UFC 216: Payout Perspective

October 10, 2017

Welcome to another edition of Payout Perspective.  In this edition we take a look at UFC 216 from the T-Mobile Arena in Las Vegas, Nevada.

Ferguson submits Lee

It was not a good week for Kevin Lee.  Not only did he have issues with cutting weight which kept everyone in suspense on Friday.  It appeared that he had a staph infection on Saturday night.  Joe Rogan noticed a mark on Lee’s left pec immediately.  Lee acknowledged the infection which makes one wonder how the commission allowed Lee to fight.

It was a good fight but it looked like Lee had tired in the third and was eventually submitted.  Ferguson should go on to face Conor McGregor if he decides to return to fight.  If not, could we see another setup with Khabib.

DJ makes history with title defense

Demetrious Johnson did it again with another successful title defense of his UFC Flyweight title and another 5th round stoppage.  Johnson had a sensational suplex into an armbar transition to tap out Ray Borg.  It was the 11th title defense which set a record.  DJ stands alone in the UFC Flyweight division.

Despite the remarkable accomplishment Johnson was the co-main event and not the main fight on the show.  This was a subtle sign that despite the remarkable accomplishment, Johnson is not a top of the card draw as he should be.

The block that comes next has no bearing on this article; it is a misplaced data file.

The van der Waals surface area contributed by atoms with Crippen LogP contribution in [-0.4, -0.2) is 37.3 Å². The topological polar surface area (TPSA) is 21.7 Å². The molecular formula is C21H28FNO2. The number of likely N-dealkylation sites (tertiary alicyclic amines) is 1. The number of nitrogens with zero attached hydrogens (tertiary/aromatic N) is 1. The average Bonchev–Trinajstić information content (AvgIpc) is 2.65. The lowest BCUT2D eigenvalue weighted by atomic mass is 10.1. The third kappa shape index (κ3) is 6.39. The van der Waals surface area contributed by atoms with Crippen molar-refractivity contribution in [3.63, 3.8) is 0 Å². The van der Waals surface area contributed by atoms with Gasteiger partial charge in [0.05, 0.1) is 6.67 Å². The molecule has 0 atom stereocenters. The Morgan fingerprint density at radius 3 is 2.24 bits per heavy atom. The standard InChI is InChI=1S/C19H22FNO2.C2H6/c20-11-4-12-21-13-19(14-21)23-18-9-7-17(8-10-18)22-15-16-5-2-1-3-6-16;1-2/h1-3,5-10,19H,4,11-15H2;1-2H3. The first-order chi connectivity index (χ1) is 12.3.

Attendance, gate and bonuses

This was the lowest attendance and gate for a UFC PPV held at the T-Mobile Arena.  The figures announced post-fight totaled just 10,638 for a gate of $677,999.50.  Of 7 events at the T-Mobile, it was 6th in terms of attendance and gate.  Only this summer’s TUF 25 Finale drew less and that’s due to the fact that there are events on back to back nights.

The bonuses went to Demetrious Johnson, John Moraga, , Bobby Green, Lando Vannatta.  Johnson and Moraga earned the Performances of the Night while Green and Vannatta earned Fight of the Night for their draw.

Payouts

Tony Ferguson was the highest paid fighter of the night earning $500,000 while Demetrious Johnson drew $340,000.  Both Kevin Lee and Ray Borg earned the most of their career with their pay on Saturday.

Via MMA Junkie:

 

Tony Ferguson: $500,000 (includes $250,000 win bonus)
def. Kevin Lee: $250,000

Demetrious Johnson: $370,000 (no win bonus)